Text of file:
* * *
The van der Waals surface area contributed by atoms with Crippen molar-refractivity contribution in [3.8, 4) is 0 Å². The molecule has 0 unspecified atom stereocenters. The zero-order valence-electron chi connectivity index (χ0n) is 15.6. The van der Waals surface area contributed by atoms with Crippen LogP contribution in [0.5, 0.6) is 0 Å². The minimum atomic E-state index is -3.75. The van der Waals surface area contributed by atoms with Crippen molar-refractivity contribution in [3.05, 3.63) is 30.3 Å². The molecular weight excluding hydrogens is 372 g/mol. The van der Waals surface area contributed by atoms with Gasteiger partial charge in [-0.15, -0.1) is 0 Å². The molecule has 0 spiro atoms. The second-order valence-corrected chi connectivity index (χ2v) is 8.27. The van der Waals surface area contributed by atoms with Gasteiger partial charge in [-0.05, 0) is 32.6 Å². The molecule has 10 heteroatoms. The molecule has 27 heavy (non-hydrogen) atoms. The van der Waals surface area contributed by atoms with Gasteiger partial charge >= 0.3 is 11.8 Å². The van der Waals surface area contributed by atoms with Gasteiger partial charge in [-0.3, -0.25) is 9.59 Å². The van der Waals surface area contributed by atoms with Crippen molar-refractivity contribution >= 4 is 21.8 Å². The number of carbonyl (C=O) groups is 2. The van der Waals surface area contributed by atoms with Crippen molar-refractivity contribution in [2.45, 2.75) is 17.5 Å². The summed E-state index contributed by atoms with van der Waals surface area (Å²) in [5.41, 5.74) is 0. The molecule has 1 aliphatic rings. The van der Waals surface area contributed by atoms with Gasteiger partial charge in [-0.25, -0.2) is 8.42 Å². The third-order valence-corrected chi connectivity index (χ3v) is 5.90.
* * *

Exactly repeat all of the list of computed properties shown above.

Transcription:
The van der Waals surface area contributed by atoms with Crippen molar-refractivity contribution in [3.8, 4) is 0 Å². The molecule has 0 unspecified atom stereocenters. The zero-order valence-electron chi connectivity index (χ0n) is 15.6. The van der Waals surface area contributed by atoms with Crippen LogP contribution in [0.5, 0.6) is 0 Å². The minimum atomic E-state index is -3.75. The van der Waals surface area contributed by atoms with Crippen molar-refractivity contribution in [3.05, 3.63) is 30.3 Å². The molecular weight excluding hydrogens is 372 g/mol. The van der Waals surface area contributed by atoms with Gasteiger partial charge in [-0.15, -0.1) is 0 Å². The molecule has 0 spiro atoms. The second-order valence-corrected chi connectivity index (χ2v) is 8.27. The van der Waals surface area contributed by atoms with Gasteiger partial charge in [-0.05, 0) is 32.6 Å². The molecule has 10 heteroatoms. The molecule has 27 heavy (non-hydrogen) atoms. The van der Waals surface area contributed by atoms with Gasteiger partial charge >= 0.3 is 11.8 Å². The van der Waals surface area contributed by atoms with Gasteiger partial charge in [-0.3, -0.25) is 9.59 Å². The van der Waals surface area contributed by atoms with Crippen molar-refractivity contribution >= 4 is 21.8 Å². The number of carbonyl (C=O) groups is 2. The van der Waals surface area contributed by atoms with Crippen molar-refractivity contribution in [2.45, 2.75) is 17.5 Å². The summed E-state index contributed by atoms with van der Waals surface area (Å²) in [5.41, 5.74) is 0. The molecule has 1 aliphatic rings. The van der Waals surface area contributed by atoms with Gasteiger partial charge in [-0.25, -0.2) is 8.42 Å². The third-order valence-corrected chi connectivity index (χ3v) is 5.90.